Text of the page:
Folklore & Mythology
The Impossible Zoo
An Encylopedia of Fabulous Beasts and Mythical Monsters
Folklore and mythology are full of fantastical creatures that never existed but still exert a powerful hold on our imaginations. This A–Z catalogue of fabulous zoology surveys humanity’s attempts to understand the natural and supernatural worlds through fictitious giant beasts, shape changers and composite monsters, including mermaids, manticores and those (such as the unicorn) that were engendered by misdescriptions of real animals. Off-mint.
Greek Myths Reimagined
Looking out from the terrace of his house above the Gulf of Argos, John Spurling intertwines ancient and modern in a reimagining of Greek mythology. He tells stories of the god Apollo (who lends his name to the local football team) and the region’s great heroes – Agamemnon, Herakles, Perseus and Theseus. With added context and dialogue, he locates the myths in their real-world settings and makes them fresh again for today’s readers.
The Long Path to Wisdom
Tales from Burma
Featuring talking animals, wicked mothers-in-law, monks and deities, this compendium of Burmese folk tales encompasses themes including sorrow, betrayal, atonement and love. The stories reveal both the profound influence of centuries of Buddhist thought on the nation's rich mythological heritage and the extent to which every culture draws upon universal wisdom.
The Secret World of the Hidden Ones
This illustrated companion to fairy folklore explores Asian and African spirits as well as the more familiar British and European sprites. Paintings by artists including Turner and Blake are supported by original fantasy art and among the enclosed memorabilia are a booklet of charms and potions and a 19th-century fold-out map of Fairyland. Slightly off-mint. Felt-tip mark on lower trimmed edge.
in Bite-sized Chunks
Highlighting different cultures’ richly imaginative responses to the most basic questions about nature and mortality, this primer introduces the gods and goddesses, heroes and monsters of the world’s great storytelling traditions, from Australian and Maori tales to the Norse mythology of medieval Scandinavia.
A Brief Guide to Native American Myths and Legends
The world of Native American mythology is inhabited by such fantastical and capricious characters as the shape-shifting trickster Coyote and the mischievous Blue Jay. The seminal study of these sacred tales was written by the Scottish folklorist Lewis Spence in 1914; this updated edition has a new introductory essay, commentary on Native American culture and stories from tribes not covered by Spence, such as the Inuit.
Knight of the Goddess
Gawain, nephew of King Arthur, was once the most important knight at Arthur’s Court, yet as the popularity of the Arthurian legend grew his character evolved into a womanizing villain. Written by an expert on Arthurian mythology, this volume explores hundreds of years of British storytelling to uncover how such a transformation occurred and to restore Gawain’s reputation. This American edition was previously published in the UK as Gawain: Knight of the Goddess.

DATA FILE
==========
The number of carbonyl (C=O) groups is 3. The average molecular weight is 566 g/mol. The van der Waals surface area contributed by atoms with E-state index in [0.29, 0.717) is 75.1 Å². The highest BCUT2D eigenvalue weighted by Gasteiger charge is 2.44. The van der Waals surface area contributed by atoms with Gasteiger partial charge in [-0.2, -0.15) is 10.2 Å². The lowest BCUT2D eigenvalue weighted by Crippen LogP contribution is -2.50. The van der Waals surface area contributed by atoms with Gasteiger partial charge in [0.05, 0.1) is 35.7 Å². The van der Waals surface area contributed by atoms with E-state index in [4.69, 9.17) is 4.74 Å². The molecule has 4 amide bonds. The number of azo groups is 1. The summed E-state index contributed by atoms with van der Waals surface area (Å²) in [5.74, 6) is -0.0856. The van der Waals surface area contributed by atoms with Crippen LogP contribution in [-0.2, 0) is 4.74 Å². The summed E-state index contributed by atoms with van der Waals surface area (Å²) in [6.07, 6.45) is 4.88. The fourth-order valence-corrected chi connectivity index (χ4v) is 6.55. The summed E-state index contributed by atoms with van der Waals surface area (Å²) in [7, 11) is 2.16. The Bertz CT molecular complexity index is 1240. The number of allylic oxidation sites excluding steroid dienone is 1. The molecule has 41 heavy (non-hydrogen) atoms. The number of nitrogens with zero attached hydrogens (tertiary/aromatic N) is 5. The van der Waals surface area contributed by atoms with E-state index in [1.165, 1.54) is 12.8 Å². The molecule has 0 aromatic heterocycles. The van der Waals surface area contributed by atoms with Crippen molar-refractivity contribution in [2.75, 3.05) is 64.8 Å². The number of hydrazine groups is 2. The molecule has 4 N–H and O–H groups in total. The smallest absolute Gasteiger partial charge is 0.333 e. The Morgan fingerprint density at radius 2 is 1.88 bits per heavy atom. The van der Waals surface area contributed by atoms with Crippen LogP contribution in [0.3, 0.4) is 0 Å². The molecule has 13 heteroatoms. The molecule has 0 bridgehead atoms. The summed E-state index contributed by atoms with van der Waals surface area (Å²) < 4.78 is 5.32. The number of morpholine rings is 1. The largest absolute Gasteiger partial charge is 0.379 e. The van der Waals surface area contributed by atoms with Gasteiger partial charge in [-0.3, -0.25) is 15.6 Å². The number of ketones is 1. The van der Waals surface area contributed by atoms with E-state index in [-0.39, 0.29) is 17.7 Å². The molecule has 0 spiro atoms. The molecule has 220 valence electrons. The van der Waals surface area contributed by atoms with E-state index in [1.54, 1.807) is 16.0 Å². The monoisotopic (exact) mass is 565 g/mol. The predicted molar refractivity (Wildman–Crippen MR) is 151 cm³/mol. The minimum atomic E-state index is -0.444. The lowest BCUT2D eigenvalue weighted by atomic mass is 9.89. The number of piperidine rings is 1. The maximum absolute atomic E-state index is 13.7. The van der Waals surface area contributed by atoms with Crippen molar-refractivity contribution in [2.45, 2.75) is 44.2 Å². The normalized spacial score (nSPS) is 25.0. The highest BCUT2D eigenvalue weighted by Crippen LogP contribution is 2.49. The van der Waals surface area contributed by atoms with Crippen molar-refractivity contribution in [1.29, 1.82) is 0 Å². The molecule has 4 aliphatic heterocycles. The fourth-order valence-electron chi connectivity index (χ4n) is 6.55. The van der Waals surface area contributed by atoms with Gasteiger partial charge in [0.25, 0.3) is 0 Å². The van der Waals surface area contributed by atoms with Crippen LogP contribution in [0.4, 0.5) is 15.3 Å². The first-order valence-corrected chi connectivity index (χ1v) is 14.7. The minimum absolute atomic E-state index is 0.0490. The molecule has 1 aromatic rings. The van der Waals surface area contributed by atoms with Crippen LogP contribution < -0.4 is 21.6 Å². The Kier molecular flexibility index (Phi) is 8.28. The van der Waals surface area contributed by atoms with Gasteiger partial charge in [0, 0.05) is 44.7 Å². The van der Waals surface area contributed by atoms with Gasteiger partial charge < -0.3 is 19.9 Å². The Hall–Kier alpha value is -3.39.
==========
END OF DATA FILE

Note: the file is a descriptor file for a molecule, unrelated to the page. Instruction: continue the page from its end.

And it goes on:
Piping Traditions of the Inner Isles
of the West Coast of Scotland
Covering the Inner Isles of the West Coast of Scotland from Arran to Rassay, this volume for piping enthusiasts includes piping lore, notes on the nature and meaning of the tunes, and biographies of renowned 20th century pipers such as Andrew Macneil of Colonsay and the great Mackays of Raasay. 16pp b&w plates
Piping Traditions of the Outer Isles
of the West Coast of Scotland
Covering the Outer Isles of the West Coast of Scotland from Mingulay to Lewis, this volume for piping enthusiasts includes old Gaelic poems, notes on the nature and meaning of the tunes, and biographies of renowned 20th century pipers such as Wee Donald MacLeod and Peters Macleod. 20pp b&w plates
Goblins & Ghosties
Stories of Darkness from Around the World
A Swedish boy who tricked a hungry troll, a Jamaican man haunted by a ghostly stranger, and a girl who invited a vampire into a gothic English mansion – encounters with otherworldly beings, from the mythical to the spooky, feature throughout this collection of 25 folktales and fairy stories. Age 8+
The Penguin Book of Classical Myths
The mythologies of Greece and Rome are full of strange and powerful tales of love and betrayal, war and heroism. These unforgettable stories, whose symbolism still pervades Western culture, are here retold by Jenny March, with translated and quoted passages showing how they were treated in ancient literature and how they have continued to inspire writers up to the present day. This hardback edition is exclusive to Postscript.
Dr Ernest Drake's Collector's Library